The upper management wanted BlackBerry devices because they wanted whatever the guy sitting next to them in the airplane had.
The people working in the front wanted a device that could actually be used for something else than just e-mail.
My suggestion was Windows Mobile - mainly because it was the platform that could easily access their private network through a HTTPS VPN proxy they already had in place, and because it would be much easier to deploy e-mail synchronisation with their Exchange Servers through SSL, without having to invest in additional hardware for a BES server.
One year later I still consider this solution the best option. Take in consideration that now Microsoft is coming out with tools that allow Windows Mobile devices to join a domain and IT administrators have the ability to manage those mobile devices as they would manage any other computer on their network.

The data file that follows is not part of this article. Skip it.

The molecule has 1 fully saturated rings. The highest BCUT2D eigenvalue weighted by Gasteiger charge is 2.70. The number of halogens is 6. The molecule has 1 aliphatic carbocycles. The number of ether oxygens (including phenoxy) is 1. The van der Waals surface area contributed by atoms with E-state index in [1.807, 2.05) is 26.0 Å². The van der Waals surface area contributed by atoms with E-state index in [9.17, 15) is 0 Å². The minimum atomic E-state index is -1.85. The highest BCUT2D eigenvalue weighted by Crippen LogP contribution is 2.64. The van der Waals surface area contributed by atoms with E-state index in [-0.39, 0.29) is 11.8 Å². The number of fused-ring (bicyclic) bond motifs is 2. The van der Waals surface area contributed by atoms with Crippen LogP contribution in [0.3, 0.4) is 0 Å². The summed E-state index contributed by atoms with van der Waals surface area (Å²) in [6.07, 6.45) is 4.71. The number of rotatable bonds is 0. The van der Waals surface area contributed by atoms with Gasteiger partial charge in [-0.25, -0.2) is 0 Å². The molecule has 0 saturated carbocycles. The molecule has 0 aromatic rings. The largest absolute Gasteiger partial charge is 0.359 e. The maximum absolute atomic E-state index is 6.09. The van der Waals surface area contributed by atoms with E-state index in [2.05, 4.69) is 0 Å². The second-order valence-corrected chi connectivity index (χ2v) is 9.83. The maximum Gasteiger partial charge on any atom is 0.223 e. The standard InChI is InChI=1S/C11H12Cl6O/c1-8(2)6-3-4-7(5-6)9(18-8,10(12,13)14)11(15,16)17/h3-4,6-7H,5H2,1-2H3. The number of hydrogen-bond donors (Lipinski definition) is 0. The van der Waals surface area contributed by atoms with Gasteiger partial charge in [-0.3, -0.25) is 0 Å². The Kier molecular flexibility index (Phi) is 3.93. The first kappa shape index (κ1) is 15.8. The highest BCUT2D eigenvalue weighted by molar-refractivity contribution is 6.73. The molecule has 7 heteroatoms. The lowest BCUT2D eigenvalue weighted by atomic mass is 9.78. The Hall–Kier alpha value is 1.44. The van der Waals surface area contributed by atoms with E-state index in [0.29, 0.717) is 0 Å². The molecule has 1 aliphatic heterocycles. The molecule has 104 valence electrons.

The recently announced Microsoft System Center Mobile Device Manager 2008 is looking like a great tool for IT administrators to keep an eye on mobile devices inside the organisation.
Now I read this interesting post about database synchronisation betwen mobile devices and server. The platform runs on SQL Server and SQL Server Compact 3.1 using Merger Replication technologies:
I decided to double the number of concurrent Subscribers to 600. Keep in mind that each Subscriber is equivalant to a Windows Mobile device. I used 6 servers running 100 Subscribers each to create client load, 3 load-balanced IIS servers, and a separate SQL Server Distributor and Publisher. With 600 concurrent Subscribers contending for resources, I managed to perform 22,401 syncs per hour which is slightly fewer syncs than I saw when running only 300 Subscribers back in Vegas. The important story here is that I almost doubled the number of rows I changed and replicated per hour:
- Rows changed: 13,440,600 per hour | 322,574,400 per day
- Data replicated: 1.45 GB per hour | 34.8 GB per day
Database is a very cool technology and having the ability to "mobilise" data is one of the most important parts of mobility in my view.
Other related posts:
Windows Phone and Android apps screen comparison
Windows Phone 8 Portico update: at last here in New Zealand
Windows Phone updates, again
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